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Perfect State Annotation One: Why I Cut the Deleted Scene


This story began with the idea of taking some common tropes in science fiction—the brain in a jar, the Matrix-like virtual existence—and trying to flip them upside down. In every story I’ve seen with these tropes, they’re presented as terrible signs of a dystopian existence. I asked myself: What if putting people into a virtual existence turned out to be the right thing instead? What if this weren’t a dystopia, but a valid and workable system, with huge benefits for humankind?

Kai’s and Sophie’s stories grew out of this. I loved the idea that putting people into simulated worlds might actually be the rational solution, instead of the terrifying one. An extreme, but possibly logical, extrapolation of expanding populations and limited resources. There are certain branches of philosophy that ask us to judge what is best for all of humankind. I think an argument could be made for this case. 

This is the first reason why I cut the deleted scene. It shifted the focus too much toward “Let’s escape the Matrix” instead of the theme of technology doing great things at the price of distancing us from human interaction. 

All that said, Sophie’s arguments in the story do have validity. One of my thematic goals for the story was to reinforce how the fakeness in Kai’s and Sophie’s lives undermines the very things they’ve built their personalities upon. 

For Kai, this is his heroism. The fact that there was never any actual danger for him meant that he was playing a video game on easy mode—all the while assuming he was on the most hardcore setting. This asks a question, however: if his heroism felt real to him, does it matter if he was never in danger? I’m not sure, but I found it one of the more intriguing elements of the story to contemplate.

Sophie has a similar built-in conflict. Just like Kai’s heroism is undermined by his safety net, her revolutions and quests for human rights are undermined by the fact that she was fighting wars that had already been won in the real world. Her state was intentionally built without these things, just so she could earn them.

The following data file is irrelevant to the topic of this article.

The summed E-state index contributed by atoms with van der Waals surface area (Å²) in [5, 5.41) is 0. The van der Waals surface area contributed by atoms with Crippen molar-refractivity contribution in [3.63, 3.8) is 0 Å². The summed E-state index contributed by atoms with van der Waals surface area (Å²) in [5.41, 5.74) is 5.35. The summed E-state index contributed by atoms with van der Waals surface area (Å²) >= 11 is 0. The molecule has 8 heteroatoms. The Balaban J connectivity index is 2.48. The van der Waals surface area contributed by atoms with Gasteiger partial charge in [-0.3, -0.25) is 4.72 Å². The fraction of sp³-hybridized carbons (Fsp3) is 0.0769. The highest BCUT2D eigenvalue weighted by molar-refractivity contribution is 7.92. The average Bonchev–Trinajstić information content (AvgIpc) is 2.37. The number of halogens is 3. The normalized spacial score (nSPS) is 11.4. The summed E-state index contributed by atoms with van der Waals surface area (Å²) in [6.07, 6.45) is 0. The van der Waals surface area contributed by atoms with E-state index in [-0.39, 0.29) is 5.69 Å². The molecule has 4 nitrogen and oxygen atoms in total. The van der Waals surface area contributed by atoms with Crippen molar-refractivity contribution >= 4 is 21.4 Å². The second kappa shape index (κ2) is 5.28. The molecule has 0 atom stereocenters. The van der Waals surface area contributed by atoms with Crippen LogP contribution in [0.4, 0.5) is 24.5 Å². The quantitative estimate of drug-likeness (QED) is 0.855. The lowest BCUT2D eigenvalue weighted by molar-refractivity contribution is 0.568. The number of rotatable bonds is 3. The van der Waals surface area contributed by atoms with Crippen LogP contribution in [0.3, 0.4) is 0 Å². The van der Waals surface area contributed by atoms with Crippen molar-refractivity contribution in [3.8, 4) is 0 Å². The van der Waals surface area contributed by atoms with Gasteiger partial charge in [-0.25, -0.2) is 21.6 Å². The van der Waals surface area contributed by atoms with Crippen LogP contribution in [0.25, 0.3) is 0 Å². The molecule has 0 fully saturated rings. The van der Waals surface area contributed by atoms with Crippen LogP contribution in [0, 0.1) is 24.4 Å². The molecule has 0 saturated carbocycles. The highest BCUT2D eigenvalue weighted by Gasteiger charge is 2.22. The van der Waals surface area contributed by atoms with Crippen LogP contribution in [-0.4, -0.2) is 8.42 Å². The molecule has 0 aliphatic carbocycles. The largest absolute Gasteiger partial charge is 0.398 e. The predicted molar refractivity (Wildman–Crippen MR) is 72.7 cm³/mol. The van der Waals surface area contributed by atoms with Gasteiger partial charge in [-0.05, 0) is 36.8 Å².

And yet, does the fact that the conflict has been won before make her own struggle any less important and personal to her?

She thinks it does. She thinks that the conscious decision of the Wode to put her into a world with fake problems and suffering is an unconscionable act. One that undermines any and all progress she could have made. 

I like that the deleted scene helps raise the stakes for questions like this. However, there’s a more important reason why I felt I needed to cut it. And that has to do with a problem I have noticed with my writing sometimes: The desire to have awesome twists just because they are unexpected.

In early books, such as Elantris, this was a much more pervasive a problem for me. I was eventually persuaded by my editor and agent that I should cut some of the twists from that book. (There were several more twists in the ending; you can see the deleted scenes for Elantris elsewhere on my website.) I was piling on too many surprises, and each was losing its impact while at the same time diluting the story’s theme and message.

I felt like this ending was one “Gotcha!” too many. I see this problem in other stories—often long, serialized works. The desire to keep things fresh by doing what the reader or viewer absolutely would never expect. Some of these twists completely undermine character growth and audience investment, all in the name of a sudden bang. Sometimes I worry that with twists, we writers need to be a little less preoccupied with whether or not we can do something, and a little more focused on whether it’s good for the story. (With apologies to Ian Malcolm.) 

A twist should be a natural outgrowth of the story and its goals. In Perfect State, I decided that my story was about Kai getting duped: duped by the Wode, then duped by Melhi. The twists in the published version contributed to this goal, giving in-story proof that his heroism could be manipulated, and that his existence had grown too comfortable.

I worried that the extra epilogue would divert the story away from these ideas. And so, in the end, I cut it. (Though I’ll talk in the next annotation about some ramifications of this that still trouble me.)